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by Danny Kresnyak

“He’s got a knife! He showed it to me before.” In an instant, the mood changed. Guns drawn, “on the ground, hands above your head,” shouted Constable Bosch, a second generation Regina cop. It was around 8:30 at night, on a mid-October Thursday. The air was not yet cold, but contained the crispness of the yellow leaves crunching beneath their boots. Constable Carnall, another second generation, trained his sights at the shabbily dressed man now flat on his belly.

 “Everybody`s got a story, or an excuse,” explained Bosch. “We just have to figure whose is closer to the truth.” They had responded to a knife call in the shadow of Taylor field. Not an atypical experience. The shabby man was now in the back of the police cruiser, his eyes wet with tears. ”Just a white guy in the hood," he said. “I’m the only one who’s hurt. How can I be charged with assault?” The smell of cheap liquor plumed in the car; a sickly sweet mixture of sweat and two-litre coolers.

 More police cars arrived, as onlookers gathered in the front yards lining the block. The initial incident occurred on the deck of a second floor suite. A small crowd of people poured down the steps. Each constable went into crowd control mode. They began to collect statements from the principle players. Bosch sat in the front seat of the cruiser. Carnall had gone inside with a middle aged man. After a few minutes of questioning, the police congregated in the street between their cruisers. “There’s no mens rea for an assault here”, said one green young constable.  After brief conversation a consensus was met. There was no knife. “We’re not gonna charge you with assault. But don’t be coming back here tonight”, instructed Bosch. “Where’s home? We’re dropping you there.”

 The shabby man kept his head down and directed them to an alleyway a block and a half up. He thanked Carnall as he was un-cuffed, wiping his eyes on a sleeve and quickly disappearing into a brown and white house. Back in the cruiser, Carnall met eyes with Bosch, “No mens rea for an assault.” The two shared a hearty laugh, at the young green.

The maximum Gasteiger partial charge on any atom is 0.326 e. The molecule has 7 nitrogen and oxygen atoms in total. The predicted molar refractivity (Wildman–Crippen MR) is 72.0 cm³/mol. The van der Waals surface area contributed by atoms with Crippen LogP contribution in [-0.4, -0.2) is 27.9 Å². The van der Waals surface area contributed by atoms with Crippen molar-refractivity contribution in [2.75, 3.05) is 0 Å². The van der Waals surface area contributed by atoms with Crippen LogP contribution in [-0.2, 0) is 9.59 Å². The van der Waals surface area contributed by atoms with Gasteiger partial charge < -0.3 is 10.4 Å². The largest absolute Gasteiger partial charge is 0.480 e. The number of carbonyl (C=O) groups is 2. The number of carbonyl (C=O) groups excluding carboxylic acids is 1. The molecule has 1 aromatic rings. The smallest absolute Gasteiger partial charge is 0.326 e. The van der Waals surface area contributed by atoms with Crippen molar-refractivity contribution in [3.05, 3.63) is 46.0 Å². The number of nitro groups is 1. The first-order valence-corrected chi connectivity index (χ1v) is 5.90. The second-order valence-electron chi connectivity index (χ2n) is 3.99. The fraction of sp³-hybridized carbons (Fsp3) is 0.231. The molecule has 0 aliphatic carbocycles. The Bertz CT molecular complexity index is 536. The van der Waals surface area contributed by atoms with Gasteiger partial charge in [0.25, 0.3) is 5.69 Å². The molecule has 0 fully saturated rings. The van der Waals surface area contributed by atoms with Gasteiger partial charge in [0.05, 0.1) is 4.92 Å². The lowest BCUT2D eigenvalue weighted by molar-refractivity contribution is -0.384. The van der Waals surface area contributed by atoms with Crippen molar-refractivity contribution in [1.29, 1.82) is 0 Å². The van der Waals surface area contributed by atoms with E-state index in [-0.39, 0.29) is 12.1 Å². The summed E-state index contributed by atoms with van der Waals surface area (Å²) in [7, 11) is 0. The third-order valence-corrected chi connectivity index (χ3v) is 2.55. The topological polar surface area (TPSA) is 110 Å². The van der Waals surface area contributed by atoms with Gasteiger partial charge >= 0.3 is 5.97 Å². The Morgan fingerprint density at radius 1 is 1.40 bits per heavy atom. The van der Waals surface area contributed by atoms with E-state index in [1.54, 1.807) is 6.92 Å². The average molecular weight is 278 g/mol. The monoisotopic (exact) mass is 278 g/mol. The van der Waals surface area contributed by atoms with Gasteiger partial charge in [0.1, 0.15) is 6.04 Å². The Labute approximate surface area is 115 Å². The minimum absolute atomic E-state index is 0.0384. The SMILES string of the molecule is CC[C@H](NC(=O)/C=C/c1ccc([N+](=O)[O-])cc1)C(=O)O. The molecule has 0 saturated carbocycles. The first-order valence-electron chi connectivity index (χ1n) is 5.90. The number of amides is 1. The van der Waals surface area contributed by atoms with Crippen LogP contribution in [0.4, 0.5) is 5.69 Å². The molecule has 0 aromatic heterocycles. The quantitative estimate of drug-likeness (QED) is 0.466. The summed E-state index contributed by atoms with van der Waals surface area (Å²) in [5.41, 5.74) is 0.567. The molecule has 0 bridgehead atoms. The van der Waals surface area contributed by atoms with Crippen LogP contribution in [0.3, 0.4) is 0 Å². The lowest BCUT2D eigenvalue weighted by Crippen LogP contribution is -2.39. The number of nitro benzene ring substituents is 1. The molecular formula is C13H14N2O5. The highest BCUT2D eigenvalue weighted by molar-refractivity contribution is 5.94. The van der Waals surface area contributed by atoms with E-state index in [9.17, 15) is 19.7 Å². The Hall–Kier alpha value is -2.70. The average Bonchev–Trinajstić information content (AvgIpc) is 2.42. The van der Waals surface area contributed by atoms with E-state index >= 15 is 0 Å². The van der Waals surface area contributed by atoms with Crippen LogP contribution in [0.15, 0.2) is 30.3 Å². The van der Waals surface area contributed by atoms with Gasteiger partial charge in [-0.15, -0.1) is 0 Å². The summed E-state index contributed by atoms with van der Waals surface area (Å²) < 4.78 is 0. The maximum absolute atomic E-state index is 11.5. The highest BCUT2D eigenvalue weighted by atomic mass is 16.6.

“Most of what we do is just send people to neutral corners, and tell them to stay there.” Carnall explained the role of the patrol officer. “We show up, people are drunk and just need to be separated. If we think they’ll be more of a problem they go to cells.” For the next hour or so, the radio was calm. Bosch checked the computer for pending calls. Carnell’s eyes scanned the road. “Don’t do it!” As the words left his lips, a white Mazda sped through a red light.

  A few tickets later, the radio chimed up: “We have a 909 on Victoria Avenue."  The two constables recognized the robbery call numbers and flicked on the siren. The cruiser sped down Saskatchewan Drive. Reaching speeds near 120 kilometres an hour, slowing briefly at uncontrolled crossings.

 “He took my beer and left me.” The young women swayed in the parking lot. “He’s supposed to be my boyfriend.” She was near tears, as she recounted events. “We were at his house, and then he ditched me.” She was visibly upset, emotions riled with distilled aggression.

“Calm down. We’re you robbed or are you just drunk?” Bosch asked. The girl swelled and exhaled, releasing anguished profanity and bitter memories. The call shifted from a 909 to a 927, drunk and disorderly. “We’ll give her a place to sleep tonight," Bosch said. “We’re not there to solve her problems, just to solve tonight.”

The booking process can vary in complication. This depends on the co-operation and inebriation levels of the person being booked. “Do you have anything sharp on you?” A female officer asked as she searched the young woman. She was relieved of all items but one shirt, pants and her socks. She stumbled often, her speech impeded by over consumption. The young woman broke into tantrums and tears as she was led to her room for the night.

Back on the streets, hours passed filled with traffic infractions and a trespassing call. A brief meal break, spent in a booth at a local restaurant known for its uniform special. Last call means the streets fill. “Between two and four things pick up”, explained Bosch. The radio clattered with reports of fights and calls to local bars.

Albert Street, the city’s main drag was under construction. Cut down to two lanes separated by orange cones. As Carnall stopped at a red light, a grey Oldsmobile pulled up alongside. The light changed and the Oldsmobile swayed into the proper lane. Two blocks ahead, the car stopped a green light. “That’s good enough for me.” Carnell flipped on the lights and the Oldsmobile shuffled to the curb.

The driver emerged from the car. He wore a denim jacket and pants, and a blue Maples Leafs cap. His shirt was unbuttoned, and he breathed heavily expelling the smell of hops and barley. He readily delivered his opinion of the Constables.

As the tow truck leads his car away he yells to his companion, “Get the keys or you can’t get in the house.” The driver is put in the back of the cruiser. His glazed eyes assess the situation and fixate on Bosch. ““Fuckin’ cops pulled me over last week for no reason.”

“Maybe, but tonight you were driving on the wrong side, and you stopped at a green.”  Bosch eyed him in the mirror, picked up the radio and called in another guest for the night.

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